“The Defense Department has a fairly outsized role in this process at this particular time, given that one of the main questions on the table is whether to apply more military resources to the problem,” Miller says. McMaster wanted “to try to get away from the Obama administration’s tendency to … boil down the whole question of strategy in Afghanistan to how many troops do we have in the country. But it’s pretty hard to get away from that fundamental question.”
After McMaster’s initial plan was not approved before the NATO summit in May, Trump decided to increase the power of Mattis and the Pentagon to decide on the numbers themselves, giving him “force management” authority to send up to 3,900 new troops to Afghanistan without seeking separate approval.
But the sources all noted that Mattis, despite apparently favoring a modest increase of around that many troops for Afghanistan as recommended by his commanders on the ground, has not yet authorized them.
The reason, it seems, is the president’s own hesitance about the best way forward.
“It’s clear Trump and people close to him are still saying, ‘Where are the options?’ This is too status quo,’” said one of the former officials.
An example of Trump’s—and Bannon’s—dissatisfaction with the choices on offer was a recent report in the New York Times about two private businessmen, Blackwater founder Erik Prince and Dyncorp’s Stephen Feinberg, pushing a plan for an outsourced military force of contractors to wage the Afghan fight. Bannon lobbied, apparently unsuccessfully, for Mattis to include their proposal in the strategy review.
“When the menu doesn’t appeal to you, you want to order something off-menu and ask the chef if he can cook something up special,” Miller says of the idea. “And I think it’s also a reflection of probably some frustration in the White House that there weren’t a sufficient range of options being fully developed and presented to the president.”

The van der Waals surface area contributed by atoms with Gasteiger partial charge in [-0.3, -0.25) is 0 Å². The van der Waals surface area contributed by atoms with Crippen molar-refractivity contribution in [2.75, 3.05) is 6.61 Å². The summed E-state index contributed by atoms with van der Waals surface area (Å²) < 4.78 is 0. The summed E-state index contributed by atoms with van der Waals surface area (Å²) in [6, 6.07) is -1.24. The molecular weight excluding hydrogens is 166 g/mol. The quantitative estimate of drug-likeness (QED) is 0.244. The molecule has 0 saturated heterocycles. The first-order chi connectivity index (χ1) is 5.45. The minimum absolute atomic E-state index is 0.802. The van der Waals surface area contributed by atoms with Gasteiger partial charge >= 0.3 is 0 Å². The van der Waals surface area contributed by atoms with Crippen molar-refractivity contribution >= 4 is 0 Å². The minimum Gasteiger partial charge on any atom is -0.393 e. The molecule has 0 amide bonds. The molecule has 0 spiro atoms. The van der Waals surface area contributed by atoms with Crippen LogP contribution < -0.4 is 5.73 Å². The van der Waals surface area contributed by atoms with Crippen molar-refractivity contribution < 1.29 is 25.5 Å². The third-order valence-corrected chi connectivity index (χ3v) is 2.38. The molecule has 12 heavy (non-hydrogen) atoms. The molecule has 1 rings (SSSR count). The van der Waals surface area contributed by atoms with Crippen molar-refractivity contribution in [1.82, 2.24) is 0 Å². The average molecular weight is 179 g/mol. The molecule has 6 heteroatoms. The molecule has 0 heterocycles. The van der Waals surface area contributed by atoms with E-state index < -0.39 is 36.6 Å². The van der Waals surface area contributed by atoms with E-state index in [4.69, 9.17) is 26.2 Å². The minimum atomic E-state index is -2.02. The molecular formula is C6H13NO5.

While the big question of troop numbers remains unresolved, some things have started to move in the meantime. The State Department last week announced a new ambassador for Afghanistan, career Foreign Service official John Bass, and the Pentagon has indicated a new, tougher line on Pakistan – which several sources said was a top priority of McMaster’s during the Afghan strategy meetings – including just last Friday withholding a tranche of $350 million worth of aid, citing Pakistan’s failure to do enough to combat terrorism and support for militant groups in the volatile Afghanistan-Pakistan border region.
So where will it end?
For years, those Americans most involved in the region – including military leaders – have insisted that only a political settlement and a real peace process will end the war in Afghanistan, a conflict that has been going on essentially since the Soviet invasion of 1979. But by all accounts McMaster’s evolving plan emphasizes sending several thousand more troops – not exactly a game-changing number – and no major new peace initiative.
McMaster has told other officials he believes the U.S. should take several years of a more aggressive military posture in order to gain more advantage on the ground before undertaking peace talks. And besides, Tillerson’s hollowed-out State Department is now hardly in a position to oversee such talks even if they were possible.
“There’s no number of troops we can send to Afghanistan to win this war or change this war,” says Douglas Lute, a former general who served as a top White House adviser to both Bush and Obama on the war. “I am convinced in my last 10 years of watching this the troops are a relatively minor factor compared to these political factors. And if you have a State Department that’s under internal political assault and about to be cut by one-third and no one appointed to key jobs, where are they going to get the resources? Where is this administration going to get the policy bandwidth to attend to this?”
To many the debate has taken on what Daniel Feldman, Miller’s predecessor as Obama’s special envoy for Afghanistan and Pakistan, called a “Groundhog Day” quality—American leaders keep facing the same wrenching dilemmas over and over, and the war grinds on.
Miller thinks so too.
In our conversation, she remembered the start of her tenure at the State Department. It was 2013, and there was another Afghan policy review going on.
At her first meeting with Afghan hands from across the U.S. government, the session opened with a simple question. “The discussion started with, ‘What exactly are our vital national interests in Afghanistan?’” she recalls “And I thought to myself, as someone coming in from outside, from a think tank, ‘I’d assumed they knew that by 2013.’ I was shocked. I thought, ‘How can these people be sitting around the table asking what are our vital national interests in Afghanistan? It’s 2013.’”
Then Miller laughed.
“Here we are in 2017, “ she says, “and we’re asking that question again.”